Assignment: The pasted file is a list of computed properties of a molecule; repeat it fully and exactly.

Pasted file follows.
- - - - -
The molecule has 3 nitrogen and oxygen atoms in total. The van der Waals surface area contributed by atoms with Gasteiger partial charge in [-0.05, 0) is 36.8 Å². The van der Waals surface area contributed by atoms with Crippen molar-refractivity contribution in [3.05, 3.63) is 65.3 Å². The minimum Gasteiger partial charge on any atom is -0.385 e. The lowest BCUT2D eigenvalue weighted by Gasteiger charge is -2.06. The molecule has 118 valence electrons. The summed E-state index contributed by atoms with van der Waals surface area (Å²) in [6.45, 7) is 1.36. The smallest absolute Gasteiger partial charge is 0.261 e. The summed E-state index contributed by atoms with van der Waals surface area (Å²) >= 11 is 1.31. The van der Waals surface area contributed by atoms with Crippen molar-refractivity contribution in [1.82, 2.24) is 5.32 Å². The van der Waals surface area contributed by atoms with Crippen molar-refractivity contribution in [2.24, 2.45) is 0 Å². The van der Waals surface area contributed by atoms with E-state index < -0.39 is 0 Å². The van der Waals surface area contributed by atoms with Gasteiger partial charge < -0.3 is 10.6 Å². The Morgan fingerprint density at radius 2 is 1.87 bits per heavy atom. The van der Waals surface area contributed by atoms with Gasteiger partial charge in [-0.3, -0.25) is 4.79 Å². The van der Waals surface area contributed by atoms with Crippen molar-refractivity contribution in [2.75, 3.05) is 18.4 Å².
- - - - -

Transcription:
The molecule has 3 nitrogen and oxygen atoms in total. The van der Waals surface area contributed by atoms with Gasteiger partial charge in [-0.05, 0) is 36.8 Å². The van der Waals surface area contributed by atoms with Crippen molar-refractivity contribution in [3.05, 3.63) is 65.3 Å². The minimum Gasteiger partial charge on any atom is -0.385 e. The lowest BCUT2D eigenvalue weighted by Gasteiger charge is -2.06. The molecule has 118 valence electrons. The summed E-state index contributed by atoms with van der Waals surface area (Å²) in [6.45, 7) is 1.36. The smallest absolute Gasteiger partial charge is 0.261 e. The summed E-state index contributed by atoms with van der Waals surface area (Å²) >= 11 is 1.31. The van der Waals surface area contributed by atoms with Crippen molar-refractivity contribution in [1.82, 2.24) is 5.32 Å². The van der Waals surface area contributed by atoms with Crippen molar-refractivity contribution in [2.24, 2.45) is 0 Å². The van der Waals surface area contributed by atoms with E-state index < -0.39 is 0 Å². The van der Waals surface area contributed by atoms with Gasteiger partial charge < -0.3 is 10.6 Å². The Morgan fingerprint density at radius 2 is 1.87 bits per heavy atom. The van der Waals surface area contributed by atoms with Gasteiger partial charge in [-0.3, -0.25) is 4.79 Å². The van der Waals surface area contributed by atoms with Crippen molar-refractivity contribution in [2.75, 3.05) is 18.4 Å².